When the alien Glorious Leader
, Evil Overlord
and Mad Scientist
want the world to know about their nefarious doings, they will usually take control of every TV
(and sometimes even computer screen) to give their Motive Rant
and/or New Era Speech
. However, if they have access to powerful Hologram
projectors they may also/instead project themselves over every city as a Huge Holographic Head.
Needless to say it also includes
a hidden sound system powerful enough most rock bands would kill for (and metal bands would sacrifice fans onstage for) in order to let everyone hear them. For some reason
, subtitles under a big floating holographic head just aren't as impressive as a big booming voice.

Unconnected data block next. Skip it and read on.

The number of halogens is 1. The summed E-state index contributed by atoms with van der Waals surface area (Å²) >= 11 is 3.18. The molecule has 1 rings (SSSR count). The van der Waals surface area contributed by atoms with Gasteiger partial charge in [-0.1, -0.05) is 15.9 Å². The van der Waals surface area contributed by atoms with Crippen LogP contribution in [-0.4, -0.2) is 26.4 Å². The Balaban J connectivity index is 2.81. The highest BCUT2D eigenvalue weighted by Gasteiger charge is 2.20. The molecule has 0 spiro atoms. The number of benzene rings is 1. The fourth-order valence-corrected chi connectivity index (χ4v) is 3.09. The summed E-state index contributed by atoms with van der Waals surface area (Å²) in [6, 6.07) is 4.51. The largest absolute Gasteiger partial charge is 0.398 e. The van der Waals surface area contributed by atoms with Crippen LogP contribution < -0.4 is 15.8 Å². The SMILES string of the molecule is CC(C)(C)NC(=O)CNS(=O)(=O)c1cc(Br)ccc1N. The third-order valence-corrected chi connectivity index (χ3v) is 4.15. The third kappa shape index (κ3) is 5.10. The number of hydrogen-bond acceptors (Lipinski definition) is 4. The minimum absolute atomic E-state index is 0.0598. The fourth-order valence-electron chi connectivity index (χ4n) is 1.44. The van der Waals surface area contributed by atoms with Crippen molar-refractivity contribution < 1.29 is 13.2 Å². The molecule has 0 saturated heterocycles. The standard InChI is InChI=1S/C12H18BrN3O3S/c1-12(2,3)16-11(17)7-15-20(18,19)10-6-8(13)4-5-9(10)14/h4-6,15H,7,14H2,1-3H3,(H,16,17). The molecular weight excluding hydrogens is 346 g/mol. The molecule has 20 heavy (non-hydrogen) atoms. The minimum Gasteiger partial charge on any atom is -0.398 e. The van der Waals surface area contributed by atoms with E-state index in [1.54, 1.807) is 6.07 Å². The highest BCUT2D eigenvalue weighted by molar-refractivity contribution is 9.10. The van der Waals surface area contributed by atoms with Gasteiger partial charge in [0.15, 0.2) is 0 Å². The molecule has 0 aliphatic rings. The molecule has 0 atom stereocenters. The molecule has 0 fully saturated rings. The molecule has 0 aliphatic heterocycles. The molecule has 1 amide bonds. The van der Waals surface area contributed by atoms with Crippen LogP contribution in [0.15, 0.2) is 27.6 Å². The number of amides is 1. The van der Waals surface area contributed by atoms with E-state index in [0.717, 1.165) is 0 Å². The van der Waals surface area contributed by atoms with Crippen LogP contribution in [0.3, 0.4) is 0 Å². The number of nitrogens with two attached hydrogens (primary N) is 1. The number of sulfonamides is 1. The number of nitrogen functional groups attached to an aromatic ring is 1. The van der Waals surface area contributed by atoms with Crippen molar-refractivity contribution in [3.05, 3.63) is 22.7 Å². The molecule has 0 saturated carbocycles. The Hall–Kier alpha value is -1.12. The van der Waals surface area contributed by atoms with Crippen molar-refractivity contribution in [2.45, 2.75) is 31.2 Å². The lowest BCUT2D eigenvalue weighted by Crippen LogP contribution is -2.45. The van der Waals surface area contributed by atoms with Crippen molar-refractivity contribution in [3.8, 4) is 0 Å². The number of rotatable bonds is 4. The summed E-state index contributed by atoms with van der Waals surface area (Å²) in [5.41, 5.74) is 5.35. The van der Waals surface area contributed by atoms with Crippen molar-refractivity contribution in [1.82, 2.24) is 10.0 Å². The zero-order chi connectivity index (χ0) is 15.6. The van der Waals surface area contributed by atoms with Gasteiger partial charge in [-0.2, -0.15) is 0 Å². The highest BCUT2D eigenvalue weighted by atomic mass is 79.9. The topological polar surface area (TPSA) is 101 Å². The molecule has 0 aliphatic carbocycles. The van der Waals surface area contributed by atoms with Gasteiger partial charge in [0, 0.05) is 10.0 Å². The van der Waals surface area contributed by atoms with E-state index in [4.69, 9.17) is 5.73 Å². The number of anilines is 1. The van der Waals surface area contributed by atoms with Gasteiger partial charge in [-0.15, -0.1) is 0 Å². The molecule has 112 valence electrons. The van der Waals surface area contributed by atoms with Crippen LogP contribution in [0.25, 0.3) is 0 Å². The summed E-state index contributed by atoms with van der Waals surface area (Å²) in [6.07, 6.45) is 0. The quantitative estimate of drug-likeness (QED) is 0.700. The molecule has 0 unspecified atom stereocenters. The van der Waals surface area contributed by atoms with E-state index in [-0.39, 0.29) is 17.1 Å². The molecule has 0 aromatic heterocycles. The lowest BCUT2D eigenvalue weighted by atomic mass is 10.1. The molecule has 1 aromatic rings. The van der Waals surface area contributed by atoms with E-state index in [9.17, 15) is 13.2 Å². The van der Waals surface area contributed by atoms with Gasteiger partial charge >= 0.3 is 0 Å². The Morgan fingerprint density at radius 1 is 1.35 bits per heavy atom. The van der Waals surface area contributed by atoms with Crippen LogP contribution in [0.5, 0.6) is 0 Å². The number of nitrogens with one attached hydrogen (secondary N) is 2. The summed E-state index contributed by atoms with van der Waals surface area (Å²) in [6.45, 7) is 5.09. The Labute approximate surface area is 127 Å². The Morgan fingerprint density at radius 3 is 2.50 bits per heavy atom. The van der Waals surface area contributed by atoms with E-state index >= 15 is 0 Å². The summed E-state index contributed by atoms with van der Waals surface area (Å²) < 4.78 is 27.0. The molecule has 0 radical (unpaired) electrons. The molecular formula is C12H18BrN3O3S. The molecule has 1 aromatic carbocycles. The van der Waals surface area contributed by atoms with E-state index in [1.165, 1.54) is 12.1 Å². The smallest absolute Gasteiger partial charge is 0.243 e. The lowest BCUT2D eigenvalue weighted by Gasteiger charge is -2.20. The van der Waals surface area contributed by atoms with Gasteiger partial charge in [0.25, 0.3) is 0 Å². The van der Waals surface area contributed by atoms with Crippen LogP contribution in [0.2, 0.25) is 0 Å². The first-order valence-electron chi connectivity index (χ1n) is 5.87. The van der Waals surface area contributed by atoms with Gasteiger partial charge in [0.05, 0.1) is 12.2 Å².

If they don't have the tech to do this, they may substitute it by using huge screens on dirigibles or buildings, which is a favorite for dictators.
See also Hologram Projection Imperfection
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- In one Post-Crisis Superman story where Jor-El confronts the Science Council, the Council is represented as Huge Holographic Heads. Jor-El sardonically notes that even when you go to see them in person, you don't see them in person.
- In a Starman issue, when the heroes are diverted to Krypton's past, Jor-El's father Seyg-El has the annoying habit of only speaking through these.
- In Equilibrium messages from the leader of the totalitarianist regime, "Father", does this with massive screens throughout the city. Much like the Half-Life 2 example below.
- Slightly subverted in that the real Father died years before. DuPont has been impersonating him since then.